Based on each customer’s browsing history, you can curate products that are the most tailored to their interest. This can be achieved with personalization tools.

Personalization is often regarded as an afterthought but it plays a very important role in improving conversion and average order value. Customers are also more likely to become repeat customers as they believe you understand their needs.

One surefire way to ensure that everyone has a good shopping experience is personalization.

Personalization shouldn’t only be limited to product recommendations. Banner images can also be automatically adapted to suit each visitor’s interest to give a full and complete personalized shopping experience.

Giani Dafirenze creates a personalized experience for every visitor through personalized banners and product recommendations.

Notice how the set of banner images has changed in the following image after a visitor has taken an action such as viewing different products.

 

9. Avoid clutter, keep it simple

A crowded website gives off the vibe that your website is not authentic and professional. Worse, if customers feel overwhelmed, they will leave.

84.6% of online shoppers says that crowded design is one of the most common turn-offs they experience.

It’s best to keep the design simple and to the point. Stick with a few colors and elements that define your brand language.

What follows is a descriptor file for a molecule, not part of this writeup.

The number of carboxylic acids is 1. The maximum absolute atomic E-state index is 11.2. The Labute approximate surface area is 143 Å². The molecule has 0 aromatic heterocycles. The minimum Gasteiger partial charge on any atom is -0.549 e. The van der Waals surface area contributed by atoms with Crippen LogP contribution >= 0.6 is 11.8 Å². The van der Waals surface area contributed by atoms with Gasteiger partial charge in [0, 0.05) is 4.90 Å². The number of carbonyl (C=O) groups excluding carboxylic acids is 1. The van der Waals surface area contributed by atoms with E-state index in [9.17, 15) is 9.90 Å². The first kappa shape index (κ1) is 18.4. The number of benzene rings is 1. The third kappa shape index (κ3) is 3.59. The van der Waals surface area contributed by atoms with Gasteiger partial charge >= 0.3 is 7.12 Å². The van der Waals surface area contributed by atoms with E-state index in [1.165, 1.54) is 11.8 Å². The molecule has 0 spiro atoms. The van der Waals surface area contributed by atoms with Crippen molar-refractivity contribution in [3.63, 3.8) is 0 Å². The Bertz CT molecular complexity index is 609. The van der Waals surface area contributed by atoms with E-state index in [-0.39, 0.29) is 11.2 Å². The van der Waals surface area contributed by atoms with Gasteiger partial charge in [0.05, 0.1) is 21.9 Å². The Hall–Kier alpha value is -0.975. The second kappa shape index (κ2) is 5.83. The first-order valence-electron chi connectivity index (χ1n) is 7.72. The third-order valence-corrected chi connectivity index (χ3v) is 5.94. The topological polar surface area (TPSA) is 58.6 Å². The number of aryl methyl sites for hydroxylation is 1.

This is also another important reason why personalization is so effective at filtering information to make sure that each customer only sees content they care about the most.

Kopa Life has a very simple design language using three main colors (pink, light grey and black) to help guide users to find products they want to buy.

 

10. Show social proof and testimonials

There’s nothing that cements trust more than customer reviews. Pick a few that you can showcase on the homepage. Think about #1 which is your value proposition. If your unique value is based on quality or customer support, pick reviews that echo this sentiment.

Caseco shows customer testimonials on their homepage.

 

11. Make sure pageload is less than 3 seconds

Nothing chases customers from your website faster than slow pageload. A delay of just 100 milliseconds can reduce conversions by 7%. It’s horrendous.

Do a frequent audit of your website and identify opportunities to optimize speed. There’s a few free tools like Google’s Pagespeed Insights. Most of the times, the culprit is heavy images so you may want to think about resizing and compressing them.

12. Clear delivery and shipping policy

Delivery and shipping should be clearly stated on the homepage. If you have an attractive shipping offer (free shipping or express option available), this can improve conversion. If your customers are from different countries, you should mention if you ship overseas.

Shipping message is usually on top of the homepage, either on the right or left side of the page.

Ryderwear’s shipping policy is front and center on their homepage.

13. Clear return procedure and policy

While shipping policy needs to be clear and obvious on your homepage, so does the return procedure.

After all, a whopping 67% of shoppers will check your return policy before placing an order. Making your return policy obvious can encourage purchase and therefore improve conversion.

Nimble has a page dedicated to their return policy and commonly asked questions.

 

14. Show an option to contact customer support

Customers are more likely to buy if they feel reassured that their queries will be answered as soon as possible. A common method is to display your contact number at the top of your homepage, just above the navigation bar.

Showing the phone number gives a personal touch and increases conversion as customers will buy when their needs have been answered. Less important contact information like address can be at the footnote or the about us page.